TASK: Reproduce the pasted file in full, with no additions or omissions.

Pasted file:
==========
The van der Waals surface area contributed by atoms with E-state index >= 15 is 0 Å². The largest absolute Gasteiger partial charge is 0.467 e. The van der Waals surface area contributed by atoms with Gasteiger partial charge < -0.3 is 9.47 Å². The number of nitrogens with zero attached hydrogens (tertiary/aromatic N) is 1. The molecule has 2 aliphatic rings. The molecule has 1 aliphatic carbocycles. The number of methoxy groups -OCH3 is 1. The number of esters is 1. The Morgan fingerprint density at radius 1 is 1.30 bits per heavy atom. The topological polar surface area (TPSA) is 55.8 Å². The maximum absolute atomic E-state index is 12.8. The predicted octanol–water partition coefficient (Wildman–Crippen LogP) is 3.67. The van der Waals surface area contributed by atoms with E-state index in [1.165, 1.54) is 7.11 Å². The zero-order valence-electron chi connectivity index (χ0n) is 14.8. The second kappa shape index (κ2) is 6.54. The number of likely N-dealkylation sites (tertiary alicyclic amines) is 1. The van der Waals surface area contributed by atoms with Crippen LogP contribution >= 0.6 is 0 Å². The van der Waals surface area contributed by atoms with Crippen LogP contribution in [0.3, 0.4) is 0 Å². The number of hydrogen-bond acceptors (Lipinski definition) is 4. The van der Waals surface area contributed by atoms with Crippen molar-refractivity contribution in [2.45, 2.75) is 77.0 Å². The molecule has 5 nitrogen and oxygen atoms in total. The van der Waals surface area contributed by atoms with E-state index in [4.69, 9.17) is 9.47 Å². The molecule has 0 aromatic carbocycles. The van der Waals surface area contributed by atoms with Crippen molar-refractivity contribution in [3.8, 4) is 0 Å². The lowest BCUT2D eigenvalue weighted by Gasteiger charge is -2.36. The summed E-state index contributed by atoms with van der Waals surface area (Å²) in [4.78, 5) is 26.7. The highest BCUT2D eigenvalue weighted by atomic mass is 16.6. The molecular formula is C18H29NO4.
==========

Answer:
The van der Waals surface area contributed by atoms with E-state index >= 15 is 0 Å². The largest absolute Gasteiger partial charge is 0.467 e. The van der Waals surface area contributed by atoms with Gasteiger partial charge < -0.3 is 9.47 Å². The number of nitrogens with zero attached hydrogens (tertiary/aromatic N) is 1. The molecule has 2 aliphatic rings. The molecule has 1 aliphatic carbocycles. The number of methoxy groups -OCH3 is 1. The number of esters is 1. The Morgan fingerprint density at radius 1 is 1.30 bits per heavy atom. The topological polar surface area (TPSA) is 55.8 Å². The maximum absolute atomic E-state index is 12.8. The predicted octanol–water partition coefficient (Wildman–Crippen LogP) is 3.67. The van der Waals surface area contributed by atoms with E-state index in [1.165, 1.54) is 7.11 Å². The zero-order valence-electron chi connectivity index (χ0n) is 14.8. The second kappa shape index (κ2) is 6.54. The number of likely N-dealkylation sites (tertiary alicyclic amines) is 1. The van der Waals surface area contributed by atoms with Crippen LogP contribution >= 0.6 is 0 Å². The van der Waals surface area contributed by atoms with Crippen LogP contribution in [0.3, 0.4) is 0 Å². The number of hydrogen-bond acceptors (Lipinski definition) is 4. The van der Waals surface area contributed by atoms with Crippen molar-refractivity contribution in [2.45, 2.75) is 77.0 Å². The molecule has 5 nitrogen and oxygen atoms in total. The van der Waals surface area contributed by atoms with E-state index in [4.69, 9.17) is 9.47 Å². The molecule has 0 aromatic carbocycles. The van der Waals surface area contributed by atoms with Crippen molar-refractivity contribution in [3.8, 4) is 0 Å². The lowest BCUT2D eigenvalue weighted by Gasteiger charge is -2.36. The summed E-state index contributed by atoms with van der Waals surface area (Å²) in [4.78, 5) is 26.7. The highest BCUT2D eigenvalue weighted by atomic mass is 16.6. The molecular formula is C18H29NO4.